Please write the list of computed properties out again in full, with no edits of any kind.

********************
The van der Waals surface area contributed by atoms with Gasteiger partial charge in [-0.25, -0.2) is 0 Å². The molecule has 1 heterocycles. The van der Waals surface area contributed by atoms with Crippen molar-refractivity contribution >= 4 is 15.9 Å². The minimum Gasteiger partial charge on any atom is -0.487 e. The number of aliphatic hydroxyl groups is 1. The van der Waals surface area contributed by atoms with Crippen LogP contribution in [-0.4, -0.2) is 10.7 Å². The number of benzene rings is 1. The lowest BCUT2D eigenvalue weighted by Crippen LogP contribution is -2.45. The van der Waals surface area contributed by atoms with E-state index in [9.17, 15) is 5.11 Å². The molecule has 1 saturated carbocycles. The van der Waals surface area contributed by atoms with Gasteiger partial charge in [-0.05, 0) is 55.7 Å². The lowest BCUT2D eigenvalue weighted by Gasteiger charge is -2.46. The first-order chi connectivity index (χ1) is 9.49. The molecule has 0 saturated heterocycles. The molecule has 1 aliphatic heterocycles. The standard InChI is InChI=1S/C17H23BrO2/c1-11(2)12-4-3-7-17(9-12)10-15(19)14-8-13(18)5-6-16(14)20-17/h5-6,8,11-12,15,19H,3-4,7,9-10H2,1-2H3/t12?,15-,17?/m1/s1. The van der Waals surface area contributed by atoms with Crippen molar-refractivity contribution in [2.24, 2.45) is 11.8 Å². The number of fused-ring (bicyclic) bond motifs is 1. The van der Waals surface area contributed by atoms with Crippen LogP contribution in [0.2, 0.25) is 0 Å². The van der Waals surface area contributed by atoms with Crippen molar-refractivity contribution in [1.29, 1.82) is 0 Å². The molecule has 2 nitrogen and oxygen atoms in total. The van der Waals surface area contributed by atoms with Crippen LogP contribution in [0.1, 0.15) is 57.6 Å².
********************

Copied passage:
The van der Waals surface area contributed by atoms with Gasteiger partial charge in [-0.25, -0.2) is 0 Å². The molecule has 1 heterocycles. The van der Waals surface area contributed by atoms with Crippen molar-refractivity contribution >= 4 is 15.9 Å². The minimum Gasteiger partial charge on any atom is -0.487 e. The number of aliphatic hydroxyl groups is 1. The van der Waals surface area contributed by atoms with Crippen LogP contribution in [-0.4, -0.2) is 10.7 Å². The number of benzene rings is 1. The lowest BCUT2D eigenvalue weighted by Crippen LogP contribution is -2.45. The van der Waals surface area contributed by atoms with E-state index in [9.17, 15) is 5.11 Å². The molecule has 1 saturated carbocycles. The van der Waals surface area contributed by atoms with Gasteiger partial charge in [-0.05, 0) is 55.7 Å². The lowest BCUT2D eigenvalue weighted by Gasteiger charge is -2.46. The first-order chi connectivity index (χ1) is 9.49. The molecule has 0 saturated heterocycles. The molecule has 1 aliphatic heterocycles. The standard InChI is InChI=1S/C17H23BrO2/c1-11(2)12-4-3-7-17(9-12)10-15(19)14-8-13(18)5-6-16(14)20-17/h5-6,8,11-12,15,19H,3-4,7,9-10H2,1-2H3/t12?,15-,17?/m1/s1. The van der Waals surface area contributed by atoms with Crippen molar-refractivity contribution in [2.24, 2.45) is 11.8 Å². The number of fused-ring (bicyclic) bond motifs is 1. The van der Waals surface area contributed by atoms with Crippen LogP contribution in [0.2, 0.25) is 0 Å². The van der Waals surface area contributed by atoms with Crippen molar-refractivity contribution in [1.29, 1.82) is 0 Å². The molecule has 2 nitrogen and oxygen atoms in total. The van der Waals surface area contributed by atoms with Crippen LogP contribution in [0.1, 0.15) is 57.6 Å².